UK house price growth peters out, London weakest since 2009

09 Nov, 2017 9:23 am

LONDON (Reuters) – House prices in Britain are no longer rising and are falling in London at their fastest pace since 2009, the Royal Institution of Chartered Surveyors said, citing political worries and last week’s Bank of England interest rate hike.

RICS’s benchmark house price index for Britain as a whole fell more sharply than expected to +1 in October, a level consistent with flat price growth, down from +6 in September.

Economists taking part in a Reuters poll had expected a gentler fall to +4. Britain’s housing market has cooled since last year’s Brexit vote which caused a slowdown in the broader economy.

Other measures of house prices have shown a slight pickup in recent months. But RICS painted a gloomier picture, saying most regions were starting to see a drop in sales, following the trend in London.

The fall in sales mirrored a recent slide in demand from buyers and suggested sales would fall over the next 12 months.

RICS’ gauge of price expectations for the next three months fell in October to -11 from -8. With the exception of a sharp dip in June 2016 – the month of the Brexit vote – this was the weakest reading since mid-2012.


RICS chief economist Simon Rubinsohn said a lack of homes on the market, political uncertainty as Britain tries to negotiate its exit from the European Union and last week’s first interest rate hike by the Bank of England since 2007 were all taking their toll on the housing market.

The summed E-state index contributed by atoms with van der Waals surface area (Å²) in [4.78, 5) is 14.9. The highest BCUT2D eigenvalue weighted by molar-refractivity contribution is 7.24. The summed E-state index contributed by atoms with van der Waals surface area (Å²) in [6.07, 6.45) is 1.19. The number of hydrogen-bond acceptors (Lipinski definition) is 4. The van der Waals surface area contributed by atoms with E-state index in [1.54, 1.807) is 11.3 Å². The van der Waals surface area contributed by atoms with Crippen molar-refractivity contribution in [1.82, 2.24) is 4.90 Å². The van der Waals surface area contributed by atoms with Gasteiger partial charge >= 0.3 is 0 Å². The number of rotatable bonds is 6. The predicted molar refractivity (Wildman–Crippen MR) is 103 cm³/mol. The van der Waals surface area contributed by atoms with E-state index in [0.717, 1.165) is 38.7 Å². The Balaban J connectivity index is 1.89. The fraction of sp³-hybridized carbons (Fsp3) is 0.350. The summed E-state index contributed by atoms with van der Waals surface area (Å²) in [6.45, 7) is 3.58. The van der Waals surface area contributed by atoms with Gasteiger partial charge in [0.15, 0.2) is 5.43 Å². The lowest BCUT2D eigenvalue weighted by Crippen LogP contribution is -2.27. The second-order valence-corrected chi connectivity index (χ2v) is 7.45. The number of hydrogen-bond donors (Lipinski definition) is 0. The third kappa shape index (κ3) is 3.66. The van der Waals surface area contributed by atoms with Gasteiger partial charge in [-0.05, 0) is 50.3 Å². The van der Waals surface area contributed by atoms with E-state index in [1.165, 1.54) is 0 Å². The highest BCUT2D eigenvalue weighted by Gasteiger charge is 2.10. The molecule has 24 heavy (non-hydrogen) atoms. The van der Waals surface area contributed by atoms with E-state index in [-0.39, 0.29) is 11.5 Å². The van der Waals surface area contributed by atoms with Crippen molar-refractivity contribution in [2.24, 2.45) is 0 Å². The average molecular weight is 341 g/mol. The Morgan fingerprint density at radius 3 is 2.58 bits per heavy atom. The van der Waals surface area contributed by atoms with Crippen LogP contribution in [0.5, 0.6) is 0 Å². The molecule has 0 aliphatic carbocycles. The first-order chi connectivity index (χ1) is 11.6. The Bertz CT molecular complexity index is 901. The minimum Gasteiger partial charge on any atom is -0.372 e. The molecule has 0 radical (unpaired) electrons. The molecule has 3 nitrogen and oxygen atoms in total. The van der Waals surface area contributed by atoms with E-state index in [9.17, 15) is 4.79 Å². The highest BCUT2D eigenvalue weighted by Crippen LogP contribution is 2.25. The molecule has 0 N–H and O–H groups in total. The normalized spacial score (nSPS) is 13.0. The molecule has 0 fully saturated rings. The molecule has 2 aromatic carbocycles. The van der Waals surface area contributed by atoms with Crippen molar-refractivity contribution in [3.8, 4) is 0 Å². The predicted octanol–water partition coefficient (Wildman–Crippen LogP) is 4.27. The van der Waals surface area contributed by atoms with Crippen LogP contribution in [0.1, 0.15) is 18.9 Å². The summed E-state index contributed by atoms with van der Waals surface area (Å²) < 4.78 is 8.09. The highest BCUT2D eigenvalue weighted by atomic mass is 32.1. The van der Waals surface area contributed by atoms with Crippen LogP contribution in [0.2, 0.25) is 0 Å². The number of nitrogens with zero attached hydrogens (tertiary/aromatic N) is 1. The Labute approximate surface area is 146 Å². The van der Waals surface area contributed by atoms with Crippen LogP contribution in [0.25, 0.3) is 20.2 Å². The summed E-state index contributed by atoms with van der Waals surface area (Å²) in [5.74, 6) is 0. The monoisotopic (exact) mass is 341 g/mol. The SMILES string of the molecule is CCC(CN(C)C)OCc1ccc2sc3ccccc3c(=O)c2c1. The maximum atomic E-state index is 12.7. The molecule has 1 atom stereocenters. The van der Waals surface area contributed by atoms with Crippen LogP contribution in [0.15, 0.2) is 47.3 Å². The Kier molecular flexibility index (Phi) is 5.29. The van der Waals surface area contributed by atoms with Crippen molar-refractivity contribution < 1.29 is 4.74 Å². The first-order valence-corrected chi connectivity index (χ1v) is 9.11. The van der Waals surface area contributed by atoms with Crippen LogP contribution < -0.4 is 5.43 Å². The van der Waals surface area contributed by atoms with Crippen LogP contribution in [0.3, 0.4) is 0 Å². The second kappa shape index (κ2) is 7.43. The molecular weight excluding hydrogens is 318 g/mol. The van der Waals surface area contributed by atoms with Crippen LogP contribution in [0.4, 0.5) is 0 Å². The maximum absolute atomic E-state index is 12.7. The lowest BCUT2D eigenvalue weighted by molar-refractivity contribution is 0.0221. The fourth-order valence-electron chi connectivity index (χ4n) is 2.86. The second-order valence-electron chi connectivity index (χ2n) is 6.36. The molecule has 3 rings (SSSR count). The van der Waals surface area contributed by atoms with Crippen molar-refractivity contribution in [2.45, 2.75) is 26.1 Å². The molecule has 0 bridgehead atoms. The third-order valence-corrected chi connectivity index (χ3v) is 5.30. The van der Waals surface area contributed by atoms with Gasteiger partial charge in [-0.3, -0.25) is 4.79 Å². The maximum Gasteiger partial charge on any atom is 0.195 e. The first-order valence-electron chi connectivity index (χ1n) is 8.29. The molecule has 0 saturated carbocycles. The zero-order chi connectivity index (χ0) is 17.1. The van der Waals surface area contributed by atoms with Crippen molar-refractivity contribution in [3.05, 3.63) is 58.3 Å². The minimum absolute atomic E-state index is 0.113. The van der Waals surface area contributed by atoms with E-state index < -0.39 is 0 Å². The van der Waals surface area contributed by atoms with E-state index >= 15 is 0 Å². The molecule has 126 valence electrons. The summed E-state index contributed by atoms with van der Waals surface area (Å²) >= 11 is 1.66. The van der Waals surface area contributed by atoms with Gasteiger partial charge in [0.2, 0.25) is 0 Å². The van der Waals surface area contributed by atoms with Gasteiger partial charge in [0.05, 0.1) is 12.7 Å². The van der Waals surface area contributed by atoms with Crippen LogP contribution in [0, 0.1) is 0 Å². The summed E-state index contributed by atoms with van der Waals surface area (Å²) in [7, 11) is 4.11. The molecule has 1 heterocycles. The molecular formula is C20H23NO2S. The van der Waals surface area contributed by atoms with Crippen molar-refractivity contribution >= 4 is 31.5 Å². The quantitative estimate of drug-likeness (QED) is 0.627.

First-time buyers were increasingly focusing on new-build homes which are supported by government incentives, he said. “A stagnant second-hand market is bad news for the wider economy, not just in terms of spending but also because it restricts mobility,” Rubinsohn said.

While London and the southeast of England were seeing house price falls, prices were still rising in North West England, Wales, Scotland and Northern Ireland, RICS said.

The high price of property means many people in Britain are unable to afford a home of their own, putting pressure on the finance minister Philip Hammond to encourage more homebuilding when he announces a budget plan on Nov. 22. RICS called on Hammond to lift a cap on borrowing by councils to fund homebuilding.




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